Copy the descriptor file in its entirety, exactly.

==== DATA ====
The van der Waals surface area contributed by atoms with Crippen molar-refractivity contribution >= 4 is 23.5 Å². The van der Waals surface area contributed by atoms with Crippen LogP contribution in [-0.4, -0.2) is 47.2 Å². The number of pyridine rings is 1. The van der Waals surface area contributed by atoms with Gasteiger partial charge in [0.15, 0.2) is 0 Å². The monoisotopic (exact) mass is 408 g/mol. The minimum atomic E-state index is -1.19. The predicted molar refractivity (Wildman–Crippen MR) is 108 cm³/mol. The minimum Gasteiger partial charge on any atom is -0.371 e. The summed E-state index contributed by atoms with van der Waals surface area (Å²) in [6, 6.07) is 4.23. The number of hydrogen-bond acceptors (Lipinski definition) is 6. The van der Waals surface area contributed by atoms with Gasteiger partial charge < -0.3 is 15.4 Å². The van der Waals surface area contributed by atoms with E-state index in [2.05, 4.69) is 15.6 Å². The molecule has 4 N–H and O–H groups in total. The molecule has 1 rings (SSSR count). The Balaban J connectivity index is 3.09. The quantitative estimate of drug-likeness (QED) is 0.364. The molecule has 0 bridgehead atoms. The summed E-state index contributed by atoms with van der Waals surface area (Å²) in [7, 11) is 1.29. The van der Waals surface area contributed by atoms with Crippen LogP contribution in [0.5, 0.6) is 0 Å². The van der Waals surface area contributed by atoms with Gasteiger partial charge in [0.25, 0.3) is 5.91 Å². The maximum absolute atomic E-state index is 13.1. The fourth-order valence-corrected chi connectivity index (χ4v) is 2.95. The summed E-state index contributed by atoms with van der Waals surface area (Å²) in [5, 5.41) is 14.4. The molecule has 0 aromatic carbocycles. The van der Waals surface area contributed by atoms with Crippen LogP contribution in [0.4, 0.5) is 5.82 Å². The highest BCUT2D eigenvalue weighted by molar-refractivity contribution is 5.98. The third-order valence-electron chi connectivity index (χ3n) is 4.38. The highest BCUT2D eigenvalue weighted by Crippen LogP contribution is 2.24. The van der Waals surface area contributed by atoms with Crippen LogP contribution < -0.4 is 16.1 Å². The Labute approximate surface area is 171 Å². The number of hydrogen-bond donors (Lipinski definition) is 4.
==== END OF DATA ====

The van der Waals surface area contributed by atoms with Crippen molar-refractivity contribution >= 4 is 23.5 Å². The van der Waals surface area contributed by atoms with Crippen LogP contribution in [-0.4, -0.2) is 47.2 Å². The number of pyridine rings is 1. The van der Waals surface area contributed by atoms with Gasteiger partial charge in [0.15, 0.2) is 0 Å². The monoisotopic (exact) mass is 408 g/mol. The minimum atomic E-state index is -1.19. The predicted molar refractivity (Wildman–Crippen MR) is 108 cm³/mol. The minimum Gasteiger partial charge on any atom is -0.371 e. The summed E-state index contributed by atoms with van der Waals surface area (Å²) in [6, 6.07) is 4.23. The number of hydrogen-bond acceptors (Lipinski definition) is 6. The van der Waals surface area contributed by atoms with Gasteiger partial charge < -0.3 is 15.4 Å². The van der Waals surface area contributed by atoms with E-state index in [2.05, 4.69) is 15.6 Å². The molecule has 4 N–H and O–H groups in total. The molecule has 1 rings (SSSR count). The Balaban J connectivity index is 3.09. The quantitative estimate of drug-likeness (QED) is 0.364. The molecule has 0 bridgehead atoms. The summed E-state index contributed by atoms with van der Waals surface area (Å²) in [7, 11) is 1.29. The van der Waals surface area contributed by atoms with Crippen LogP contribution in [0.5, 0.6) is 0 Å². The van der Waals surface area contributed by atoms with Gasteiger partial charge in [0.25, 0.3) is 5.91 Å². The maximum absolute atomic E-state index is 13.1. The fourth-order valence-corrected chi connectivity index (χ4v) is 2.95. The summed E-state index contributed by atoms with van der Waals surface area (Å²) in [5, 5.41) is 14.4. The molecule has 0 aromatic carbocycles. The van der Waals surface area contributed by atoms with Crippen LogP contribution in [0.4, 0.5) is 5.82 Å². The highest BCUT2D eigenvalue weighted by molar-refractivity contribution is 5.98. The third-order valence-electron chi connectivity index (χ3n) is 4.38. The highest BCUT2D eigenvalue weighted by Crippen LogP contribution is 2.24. The van der Waals surface area contributed by atoms with Crippen LogP contribution < -0.4 is 16.1 Å². The Labute approximate surface area is 171 Å². The number of hydrogen-bond donors (Lipinski definition) is 4.